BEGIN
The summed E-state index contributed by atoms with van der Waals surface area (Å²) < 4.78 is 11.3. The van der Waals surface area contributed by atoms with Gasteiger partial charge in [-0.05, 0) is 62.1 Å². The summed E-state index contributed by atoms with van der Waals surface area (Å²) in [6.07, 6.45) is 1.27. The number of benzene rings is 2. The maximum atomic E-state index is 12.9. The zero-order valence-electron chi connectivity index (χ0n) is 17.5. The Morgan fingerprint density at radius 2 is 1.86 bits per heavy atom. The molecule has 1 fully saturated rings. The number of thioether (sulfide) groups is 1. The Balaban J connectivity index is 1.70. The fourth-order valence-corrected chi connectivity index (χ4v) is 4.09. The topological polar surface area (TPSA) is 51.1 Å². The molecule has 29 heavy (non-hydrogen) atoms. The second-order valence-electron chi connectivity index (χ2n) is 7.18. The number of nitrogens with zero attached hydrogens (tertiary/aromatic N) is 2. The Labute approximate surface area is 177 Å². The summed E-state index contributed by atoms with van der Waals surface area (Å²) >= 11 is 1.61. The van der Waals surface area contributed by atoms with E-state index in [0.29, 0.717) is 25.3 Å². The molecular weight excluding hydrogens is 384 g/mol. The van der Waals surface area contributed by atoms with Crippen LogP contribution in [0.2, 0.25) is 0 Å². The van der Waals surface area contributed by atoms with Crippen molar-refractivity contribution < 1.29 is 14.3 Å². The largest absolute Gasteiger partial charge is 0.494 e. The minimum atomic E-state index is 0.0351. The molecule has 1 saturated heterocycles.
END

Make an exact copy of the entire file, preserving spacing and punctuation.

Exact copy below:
The summed E-state index contributed by atoms with van der Waals surface area (Å²) < 4.78 is 11.3. The van der Waals surface area contributed by atoms with Gasteiger partial charge in [-0.05, 0) is 62.1 Å². The summed E-state index contributed by atoms with van der Waals surface area (Å²) in [6.07, 6.45) is 1.27. The number of benzene rings is 2. The maximum atomic E-state index is 12.9. The zero-order valence-electron chi connectivity index (χ0n) is 17.5. The Morgan fingerprint density at radius 2 is 1.86 bits per heavy atom. The molecule has 1 fully saturated rings. The number of thioether (sulfide) groups is 1. The Balaban J connectivity index is 1.70. The fourth-order valence-corrected chi connectivity index (χ4v) is 4.09. The topological polar surface area (TPSA) is 51.1 Å². The molecule has 29 heavy (non-hydrogen) atoms. The second-order valence-electron chi connectivity index (χ2n) is 7.18. The number of nitrogens with zero attached hydrogens (tertiary/aromatic N) is 2. The Labute approximate surface area is 177 Å². The summed E-state index contributed by atoms with van der Waals surface area (Å²) >= 11 is 1.61. The van der Waals surface area contributed by atoms with E-state index in [0.29, 0.717) is 25.3 Å². The molecular weight excluding hydrogens is 384 g/mol. The van der Waals surface area contributed by atoms with Crippen LogP contribution in [0.2, 0.25) is 0 Å². The van der Waals surface area contributed by atoms with Crippen molar-refractivity contribution < 1.29 is 14.3 Å². The largest absolute Gasteiger partial charge is 0.494 e. The minimum atomic E-state index is 0.0351. The molecule has 1 saturated heterocycles.